Jewish Journal


June 6, 2010

Pixies cancel Tel Aviv show



The Pixies

Indie rockers The Pixies have pulled out of their Wednesday appearance at the Pic.Nic music festival in Tel Aviv. The band is the third to withdraw from the festival, following headliners Klaxons and Gorillaz.

Pic.Nic would have been the first Israeli show for The Pixies, which gained popularity in the Los Angeles and Boston music scenes of the late 1980s and early 1990s. The band reunited in 2004, and is known for such songs as “Here Comes Your Man” and “Monkey Gone to Heaven.”

The Pixies gave no reason for the cancellation, but organizers say the decision was likely tied to last week’s flotilla clash. The BBC reported that human rights groups had sent letters to The Pixies before last week’s raid, urging the band to cancel its appearance based on Israel’s policies toward the Palestinians.

The concert’s producers in Israel received the following message from the band’s management on Sunday morning: “The decision was not reached easily, and we all know well the Israeli fans have been waiting for this visit for far too long.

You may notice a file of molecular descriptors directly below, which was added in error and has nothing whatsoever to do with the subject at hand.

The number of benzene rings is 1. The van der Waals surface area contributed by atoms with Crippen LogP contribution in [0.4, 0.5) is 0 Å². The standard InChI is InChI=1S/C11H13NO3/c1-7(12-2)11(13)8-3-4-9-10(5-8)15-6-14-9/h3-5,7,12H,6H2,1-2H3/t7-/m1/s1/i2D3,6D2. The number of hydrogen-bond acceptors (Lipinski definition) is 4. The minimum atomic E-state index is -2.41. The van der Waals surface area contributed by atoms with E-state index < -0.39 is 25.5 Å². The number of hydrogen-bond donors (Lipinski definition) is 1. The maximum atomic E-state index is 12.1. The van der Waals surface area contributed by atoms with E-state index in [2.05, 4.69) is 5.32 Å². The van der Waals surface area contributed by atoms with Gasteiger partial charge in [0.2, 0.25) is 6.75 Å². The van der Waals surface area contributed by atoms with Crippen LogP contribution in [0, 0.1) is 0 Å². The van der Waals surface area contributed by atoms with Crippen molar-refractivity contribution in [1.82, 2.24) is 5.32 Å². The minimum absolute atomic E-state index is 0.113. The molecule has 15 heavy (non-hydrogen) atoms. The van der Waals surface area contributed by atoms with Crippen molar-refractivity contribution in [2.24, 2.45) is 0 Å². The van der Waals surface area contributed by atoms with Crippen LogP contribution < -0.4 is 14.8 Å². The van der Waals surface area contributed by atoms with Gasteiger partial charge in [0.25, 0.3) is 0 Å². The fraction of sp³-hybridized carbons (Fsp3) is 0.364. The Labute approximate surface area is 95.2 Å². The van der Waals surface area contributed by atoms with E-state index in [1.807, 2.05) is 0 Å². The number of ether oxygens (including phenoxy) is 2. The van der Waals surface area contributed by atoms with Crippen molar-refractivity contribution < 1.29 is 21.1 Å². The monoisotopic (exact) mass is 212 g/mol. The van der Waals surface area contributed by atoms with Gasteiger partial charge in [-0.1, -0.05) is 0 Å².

“We’d like to extend our deepest apologies to the fans, but events beyond all our control have conspired against us. We can only hope for better days, in which we will finally present the long awaited visit of The Pixies in Israel.”

Last month, Elvis Costello pulled out of two Israeli shows, saying his appearances would have been “interpreted as a political act.” Carlos Santana and Gil Scott-Heron also canceled planned Israel dates.

Following The Pixies’ announcement, Shuki Weiss, one of Israel’s top music promoters, attacked calls for performers and artists to boycott Israel.

“I am full of both sorrow and pain in light of the fact that our repeated attempts to present quality acts and festivals in Israel have increasingly been falling victim to what I can only describe as a form of cultural terrorism which is targeting Israel and the arts worldwide,” he wrote.

“Fans cannot be punished for the deeds of their governments.”

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